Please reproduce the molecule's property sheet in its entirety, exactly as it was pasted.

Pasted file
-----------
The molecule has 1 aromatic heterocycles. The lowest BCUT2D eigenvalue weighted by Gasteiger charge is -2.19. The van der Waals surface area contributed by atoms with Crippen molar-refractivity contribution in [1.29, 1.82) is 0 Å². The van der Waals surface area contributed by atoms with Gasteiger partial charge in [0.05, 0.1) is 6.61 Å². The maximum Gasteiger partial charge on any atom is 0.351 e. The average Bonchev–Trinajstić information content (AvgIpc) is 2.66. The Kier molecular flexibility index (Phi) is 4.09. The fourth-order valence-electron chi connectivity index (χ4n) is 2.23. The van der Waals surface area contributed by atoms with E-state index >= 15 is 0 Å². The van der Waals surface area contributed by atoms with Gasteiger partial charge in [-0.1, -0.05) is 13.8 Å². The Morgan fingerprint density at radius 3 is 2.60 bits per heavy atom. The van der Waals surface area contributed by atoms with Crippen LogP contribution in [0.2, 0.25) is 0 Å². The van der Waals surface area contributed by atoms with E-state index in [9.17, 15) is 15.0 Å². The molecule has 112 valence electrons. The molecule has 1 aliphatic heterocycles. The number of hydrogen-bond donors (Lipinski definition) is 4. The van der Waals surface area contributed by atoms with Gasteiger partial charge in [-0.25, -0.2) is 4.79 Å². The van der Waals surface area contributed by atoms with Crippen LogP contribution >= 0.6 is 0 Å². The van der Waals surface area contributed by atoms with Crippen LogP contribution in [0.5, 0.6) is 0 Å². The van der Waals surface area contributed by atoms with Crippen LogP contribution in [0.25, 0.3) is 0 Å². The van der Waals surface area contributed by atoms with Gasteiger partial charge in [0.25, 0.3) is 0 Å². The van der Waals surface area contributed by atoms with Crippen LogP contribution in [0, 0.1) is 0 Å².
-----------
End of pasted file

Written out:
The molecule has 1 aromatic heterocycles. The lowest BCUT2D eigenvalue weighted by Gasteiger charge is -2.19. The van der Waals surface area contributed by atoms with Crippen molar-refractivity contribution in [1.29, 1.82) is 0 Å². The van der Waals surface area contributed by atoms with Gasteiger partial charge in [0.05, 0.1) is 6.61 Å². The maximum Gasteiger partial charge on any atom is 0.351 e. The average Bonchev–Trinajstić information content (AvgIpc) is 2.66. The Kier molecular flexibility index (Phi) is 4.09. The fourth-order valence-electron chi connectivity index (χ4n) is 2.23. The van der Waals surface area contributed by atoms with E-state index >= 15 is 0 Å². The van der Waals surface area contributed by atoms with Gasteiger partial charge in [-0.1, -0.05) is 13.8 Å². The Morgan fingerprint density at radius 3 is 2.60 bits per heavy atom. The van der Waals surface area contributed by atoms with Crippen LogP contribution in [0.2, 0.25) is 0 Å². The van der Waals surface area contributed by atoms with E-state index in [9.17, 15) is 15.0 Å². The molecule has 112 valence electrons. The molecule has 1 aliphatic heterocycles. The number of hydrogen-bond donors (Lipinski definition) is 4. The van der Waals surface area contributed by atoms with Gasteiger partial charge in [-0.25, -0.2) is 4.79 Å². The van der Waals surface area contributed by atoms with Crippen LogP contribution >= 0.6 is 0 Å². The van der Waals surface area contributed by atoms with Crippen LogP contribution in [0.5, 0.6) is 0 Å². The van der Waals surface area contributed by atoms with Crippen LogP contribution in [0.25, 0.3) is 0 Å². The van der Waals surface area contributed by atoms with Gasteiger partial charge in [0.25, 0.3) is 0 Å². The van der Waals surface area contributed by atoms with Crippen LogP contribution in [0, 0.1) is 0 Å².